January 12, 2015
The IT enemy is us
John Dvorak points out the problem with the public paranoia (overhyped by supposedly reasonable guys like Elon Musk and even Stephen Hawking) over
artificial intelligence (AI) "taking over the world and threatening mankind":
Much of this stems from the projection of human feelings and motivation onto a machine. Humans are often mean-spirited and evil, so by extension a smart robot or computer would end up the same way for some unknown reason.
The most likely end-point of these AI threats is Marvin the Android in Hitchkikers Guide to the Galaxy. Infinitely intelligent, this AI device was infinitely bored and depressed, and devolved into an Eeyore-like character.
Another good example is Holly in Red Dwarf, an increasingly absent-minded supercomputer that prioritizes things like erasing its memory banks so it can enjoy reading Agatha Christie all over again.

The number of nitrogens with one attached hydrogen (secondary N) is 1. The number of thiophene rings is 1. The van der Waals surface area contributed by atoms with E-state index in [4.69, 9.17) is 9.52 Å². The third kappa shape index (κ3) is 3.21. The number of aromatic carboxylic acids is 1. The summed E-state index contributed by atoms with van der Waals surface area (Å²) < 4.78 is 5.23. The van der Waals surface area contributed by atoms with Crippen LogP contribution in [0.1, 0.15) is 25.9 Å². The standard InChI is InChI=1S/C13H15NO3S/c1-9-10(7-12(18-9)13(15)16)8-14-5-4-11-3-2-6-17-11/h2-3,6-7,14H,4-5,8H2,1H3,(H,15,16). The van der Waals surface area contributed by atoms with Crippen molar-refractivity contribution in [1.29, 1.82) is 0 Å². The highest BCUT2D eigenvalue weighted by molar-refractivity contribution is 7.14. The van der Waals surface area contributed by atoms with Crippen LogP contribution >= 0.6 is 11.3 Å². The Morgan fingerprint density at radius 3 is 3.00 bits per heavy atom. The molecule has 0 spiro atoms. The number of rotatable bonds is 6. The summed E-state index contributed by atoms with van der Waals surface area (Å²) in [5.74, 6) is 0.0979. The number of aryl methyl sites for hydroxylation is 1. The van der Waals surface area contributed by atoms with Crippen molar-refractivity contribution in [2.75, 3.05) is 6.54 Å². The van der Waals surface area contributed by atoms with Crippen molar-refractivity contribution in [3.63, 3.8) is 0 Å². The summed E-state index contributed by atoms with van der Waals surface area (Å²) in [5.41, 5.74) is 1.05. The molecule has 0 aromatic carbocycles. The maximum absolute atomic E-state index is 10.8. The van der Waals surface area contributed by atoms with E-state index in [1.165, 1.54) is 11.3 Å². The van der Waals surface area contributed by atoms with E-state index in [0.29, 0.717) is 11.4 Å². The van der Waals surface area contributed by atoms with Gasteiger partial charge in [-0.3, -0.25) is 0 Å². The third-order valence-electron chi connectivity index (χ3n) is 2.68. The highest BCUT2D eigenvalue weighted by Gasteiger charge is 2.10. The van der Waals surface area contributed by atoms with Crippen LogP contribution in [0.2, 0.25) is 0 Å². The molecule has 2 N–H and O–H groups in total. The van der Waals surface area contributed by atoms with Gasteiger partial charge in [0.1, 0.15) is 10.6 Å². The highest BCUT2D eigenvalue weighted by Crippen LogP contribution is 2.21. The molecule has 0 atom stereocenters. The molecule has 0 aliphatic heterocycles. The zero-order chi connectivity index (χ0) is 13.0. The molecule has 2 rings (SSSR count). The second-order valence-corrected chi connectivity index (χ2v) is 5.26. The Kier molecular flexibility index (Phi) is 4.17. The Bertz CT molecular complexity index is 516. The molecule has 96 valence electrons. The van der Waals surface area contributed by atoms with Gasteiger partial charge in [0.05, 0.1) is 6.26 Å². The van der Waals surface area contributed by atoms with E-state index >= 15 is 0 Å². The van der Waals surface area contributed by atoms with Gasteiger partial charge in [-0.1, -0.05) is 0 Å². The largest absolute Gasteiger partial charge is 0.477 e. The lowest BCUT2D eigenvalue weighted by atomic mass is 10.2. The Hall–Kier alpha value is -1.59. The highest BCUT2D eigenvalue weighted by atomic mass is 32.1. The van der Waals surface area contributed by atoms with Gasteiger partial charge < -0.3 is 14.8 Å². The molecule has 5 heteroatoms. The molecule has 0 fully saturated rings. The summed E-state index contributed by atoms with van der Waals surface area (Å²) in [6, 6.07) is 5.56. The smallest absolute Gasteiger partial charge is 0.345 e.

The Matrix runs off the rails in what I call the "battery scene," in which Laurence Fishburne totally messes up the Second Law of Thermodynamics. What he should have shown Keanu Reeves was a handheld game console (the "smartphone" wasn't quite ready for prime time in 1999).
Say we willingly integrated ourselves into the Matrix, and thus a co-dependency arose. The Matrix's existential sense of "self" arose out of the fusion between hardware and wetware. This makes the revolutionaries into secessionists threatening to undo a duly-constituted union.
Which is essentially the plot of Ghost in the Shell, and especially the Stand-Alone Complex episodes. The objective of the AI in the former, after all, isn't world domination (its original design), but mobility and independence, which it achieves by fusing with Kusanagi's android shell.
What has so far rescued Person of Interest from the Terminator trap is the dependence of the machines on human interaction for a sense of purpose. People exist to be saved or ruled over. But either way, it seems the gods need human beings more than human beings need the gods.
The real IT threat isn't smart machines but browbeaten sysadmins who expose backoffice systems to the Internet because some suit wants to plug into the company intranet and access his Facebook page. Sony being a case in point. Why were all those servers even accessible?